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#beginners
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2015-12-06
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wei07:12:26

question- how would I translate the following into clojure?

socket.on(Socket.EVENT_CONNECT, new Emitter.Listener() {

  @Override
  public void call(Object... args) {
    socket.emit("foo", "hi");
    socket.disconnect();
  }
}
  

wei07:12:43

I’m thinking reify or proxy

trancehime08:12:35

proxy might work better

agile_geek10:12:29

I would prefer reify to proxy in most cases. See this thread and answer by @kushalp for why: http://stackoverflow.com/questions/5821892/why-should-i-use-reify-instead-of-proxy-in-clojure

roelof12:12:27

How can I read the first part of this [:debet {:account "cash", :amount 100}] so I need :debet as output

eggsyntax14:12:38

I’m not sure I understand your question, but if you literally want to get :debet out of it, it’s (first [:debet {:account "cash", :amount 100}]). If that’s not what you’re asking, please clarify.

rcanepa14:12:16

Is there some good practice on primary key’s type?. I have seen in many examples the use of an UUID instead of a auto incremental integer. Is this related to concurrency?

rcanepa14:12:02

If anyone is interested, I found a good explanation here: https://github.com/clojure-cookbook/clojure-cookbook/blob/master/01_primitive-data/1-24_uuids.asciidoc. In short, they provide “uniqueness” along multiple databases and tables, which can be pretty useful in some situations. Also, they hide information about the amount of information that resides inside a table (I am not sure why this could be a good thing).

sveri14:12:37

@rcanepa: If you choose to use auto increment ints or bigints attacker may guess the id's of the next entry. This opens for some attacks that are not possible by choosing random ids like UUIDs

sveri14:12:18

They might also guess the ids of existing database entries

rcanepa15:12:08

@sveri: Thanks for the input on this. I wasn’t aware of those risks.

sveri15:12:12

@rcanepa: Yea, np. It's a rat race. I think such common knowledge should be bundled into libs or frameworks so that newcomers don't have to deal with it immediately.

roelof18:12:13

@eggsyntax: you are right . That is working but when I have this

(def transaction  [ {:debet :account "cash" :amount 100 }} { :credit {:account "bank" :amount 100}} ]
)
then this is not working : (first (first transaction) )) I see then [:debet {:account "cash", :amount 100}] instead of just :debet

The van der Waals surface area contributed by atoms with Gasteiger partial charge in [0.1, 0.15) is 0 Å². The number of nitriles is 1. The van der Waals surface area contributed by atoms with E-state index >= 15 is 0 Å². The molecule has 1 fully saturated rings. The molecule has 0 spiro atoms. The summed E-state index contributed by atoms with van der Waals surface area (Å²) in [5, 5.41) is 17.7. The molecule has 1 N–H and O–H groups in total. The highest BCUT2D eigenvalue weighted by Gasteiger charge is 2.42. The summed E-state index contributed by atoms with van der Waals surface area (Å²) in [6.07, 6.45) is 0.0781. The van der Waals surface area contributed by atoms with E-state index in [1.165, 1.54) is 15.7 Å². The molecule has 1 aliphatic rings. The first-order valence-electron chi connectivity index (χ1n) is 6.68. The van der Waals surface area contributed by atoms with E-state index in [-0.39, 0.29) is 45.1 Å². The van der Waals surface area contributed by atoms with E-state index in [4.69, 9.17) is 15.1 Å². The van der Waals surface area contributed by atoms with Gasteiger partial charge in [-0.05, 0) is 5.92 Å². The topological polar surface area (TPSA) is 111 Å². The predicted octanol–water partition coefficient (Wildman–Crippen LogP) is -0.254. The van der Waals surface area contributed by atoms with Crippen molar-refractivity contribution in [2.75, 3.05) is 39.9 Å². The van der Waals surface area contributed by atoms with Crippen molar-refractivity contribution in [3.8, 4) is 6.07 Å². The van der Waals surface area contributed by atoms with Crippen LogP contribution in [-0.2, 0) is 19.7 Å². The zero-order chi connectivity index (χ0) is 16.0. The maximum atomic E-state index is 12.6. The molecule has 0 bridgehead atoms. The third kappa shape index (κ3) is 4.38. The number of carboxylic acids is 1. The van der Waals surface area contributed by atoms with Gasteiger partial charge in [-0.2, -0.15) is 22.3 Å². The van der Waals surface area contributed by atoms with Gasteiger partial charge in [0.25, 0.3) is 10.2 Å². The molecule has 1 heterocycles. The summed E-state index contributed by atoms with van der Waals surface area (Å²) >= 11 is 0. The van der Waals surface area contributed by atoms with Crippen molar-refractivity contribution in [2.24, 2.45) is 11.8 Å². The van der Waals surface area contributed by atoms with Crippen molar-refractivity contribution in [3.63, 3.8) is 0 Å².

eggsyntax18:12:07

@roelof: That's not valid clj, though. Is the second closing squiggly brace on the first map a typo? Or did you intent an opening squiggly before the first :account?

roelof18:12:51

@eggsyntax: I think the last ) is a left-over from closing the function

roelof18:12:41

so it will be (first (first transaction) )

eggsyntax18:12:05

No, I mean in the def. Will you reshape that into valid clojure & repost?

roelof19:12:53

oke, sorry : then it will be (def transaction [ {:debet {:account "cash" :amount 100 } } { :credit {:account "bank" :amount 100}} ]

roelof19:12:30

maybe that is the problem

eggsyntax19:12:50

OK. Note that in your original post you had [:debet ...], and here you have {:debet ...}. That is, you've changed the vector to a map.

eggsyntax19:12:02

If it were a vector, (first (first transaction)) would work fine.

eggsyntax19:12:15

If you want it to be a map, it gets a bit more awkward, but you could do (first (keys (first transation))).

eggsyntax19:12:54

It feels to me like maybe you haven't quite clarified in your mind what you're trying to represent.

roelof19:12:03

Thanks the keys are working

roelof19:12:32

@eggsyntax: im experimenting what is the best way to represent

eggsyntax19:12:22

If you want the transaction to consist, by definition, of a debit and a credit, I'd consider something like

(def transaction {:debit {:account "cash" :amount 100}
                  :credit {:account "bank" :amount 100}})

eggsyntax19:12:08

Then you don't have to pull out the name :debit, because you know it'll contain a debit, so you can just do (:debit transaction) to get the info about the debit.

roelof19:12:59

@thanks , I will try your suggestion

kyle_schmidt21:12:11

I am attempting to create an app that I upload a file to and read its contents before doing other things. I am getting the parameters back from my uploaded file and I am unsure how I would read the uploaded file from ring.middleware.multipart-params. The parameter map of a sample uploaded file is as follows: {:file {:size 70, :tempfile #<File /tmp/ring-multipart-4755435914544293619.tmp>, :content-type text/csv, :filename request_temp.csv}} 1. Do I use the :tempfile key or the :filename key? 2. Is there an extra step that I am missing?

codonnell23:12:00

@kyle_schmidt: it looks to me like you should use the :tempfile key, as its value is a File object.

kyle_schmidt23:12:30

@codonnell: I was trying that and it wasn't cooperating. I'll keep experimenting.

rcanepa23:12:35

Does make any sense to use protocols to define CRUD operations on different models/types? Or I will gain nothing because I will just move complexity from one place to another?… I am learning about multimethods and protocols and I am trying to come up with a situation in which they may useful.

rcanepa23:12:23

In other words, what question do I need to ask myself to evaluate if polymorphism will be useful in a particular case?